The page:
Rob Hanna began trading full-time in 2001. From 2003 - 2007 his "Putting It All Together" column could be found on TradingMarkets.com. In 2008, he began Quantifiable Edges, a Web site and subscriber letter that focus on assessing market action through indicators and history. Mr. Hanna looks at price, volume, breadth, volatility, relative strength, liquidity, Fed action, and sentiment indicators....
Rob Hanna gives us a few ideas for end-of-year seasonal trades in a specific type of stock.
A lot more traders and investors these days are looking at seasonal trades and the end of the year has some opportunities. My guest today is Rob Hanna, to talk about some of those. So, Rob, what kind of seasonal trading are you looking at the end of the year? We’ve got a lot of holidays and things coming up.
Well, one nice thing with seasonals is that you see the same thing happen over and over every year, and one of the stronger seasonal plays that I’ve noticed over the year is that small caps tend to outperform large caps over the last three weeks of the year, so if you’re looking to trade I normally get more aggressive in the smaller cap stocks, or I’ll play the Russell 2000 instead of playing the S&P 500 a lot of the time as we approach the end of the year.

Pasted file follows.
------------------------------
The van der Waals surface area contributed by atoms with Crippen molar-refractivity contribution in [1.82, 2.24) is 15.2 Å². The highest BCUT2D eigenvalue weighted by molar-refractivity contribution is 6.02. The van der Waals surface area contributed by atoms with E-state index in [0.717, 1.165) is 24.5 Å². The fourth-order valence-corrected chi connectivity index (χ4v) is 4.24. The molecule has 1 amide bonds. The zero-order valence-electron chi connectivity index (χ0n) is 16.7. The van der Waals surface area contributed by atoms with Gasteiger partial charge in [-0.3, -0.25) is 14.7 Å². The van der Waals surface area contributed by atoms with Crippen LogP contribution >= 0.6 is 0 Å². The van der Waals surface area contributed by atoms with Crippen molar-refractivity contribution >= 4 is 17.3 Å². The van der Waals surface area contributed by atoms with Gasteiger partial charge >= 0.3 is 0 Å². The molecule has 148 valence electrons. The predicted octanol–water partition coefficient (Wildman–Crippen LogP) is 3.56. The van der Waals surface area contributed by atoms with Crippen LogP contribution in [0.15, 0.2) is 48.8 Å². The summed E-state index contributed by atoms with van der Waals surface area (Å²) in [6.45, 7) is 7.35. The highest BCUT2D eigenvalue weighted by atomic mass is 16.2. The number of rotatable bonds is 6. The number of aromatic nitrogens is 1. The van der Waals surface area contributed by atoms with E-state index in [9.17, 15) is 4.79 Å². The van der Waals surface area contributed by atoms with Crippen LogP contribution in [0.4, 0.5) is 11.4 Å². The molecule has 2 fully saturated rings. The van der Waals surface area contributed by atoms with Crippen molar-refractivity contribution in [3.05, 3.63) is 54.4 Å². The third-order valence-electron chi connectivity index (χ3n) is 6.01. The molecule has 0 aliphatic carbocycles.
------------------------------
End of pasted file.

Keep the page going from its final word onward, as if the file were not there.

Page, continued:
And what do you think is behind it? It is a rebalancing of portfolios and hedge funds and that sort of thing?
Yeah, I think it is. You know, something like 22 out of the last 24 years, you’ve seen the Russell 2000 outperform the S&P 500 between mid-December and the end of the year, and that’s a pretty steady.
Yeah, it’s very reliable, and the outperformance has been pretty strong, as well. We also get some nice seasonality from a volatility standpoint. You tend to see volatility wane off as we get near the end of the year, so VIX, for instance, has hit its yearly low in December something like 80% of the time.
So, what’s the trade here? Is it simply as simple as going along the Russell and maybe short the VIX futures?
Yeah, you can play VIX futures. You could also play the VIX ETFs, so if we get to an oversold condition in the market and the VIX is a little high, you could look to buy XIV, which is the inverse VIX security, hoping to make some many as the VIX deteriorates into year-end.
And then technically, when I’m looking at charts of these things to tell whether or not it’s going to be reliable this year or any other year that I’m looking at this, what kind of things on a chart should I be looking at to determine that?
Well, that’s tough. Basically, what I try and do is look at a combination of price action and seasonality, so I don’t want to go head-long into an overbought market just because it’s been a good few days traditionally. What I’d rather wait for is a time where my price indicators are saying it looks like a good time for a balance, or it looks like a good time for a move up, and that also agrees with seasonality, and when you get the two combined, then you get a nice power pool risk-reward scenario.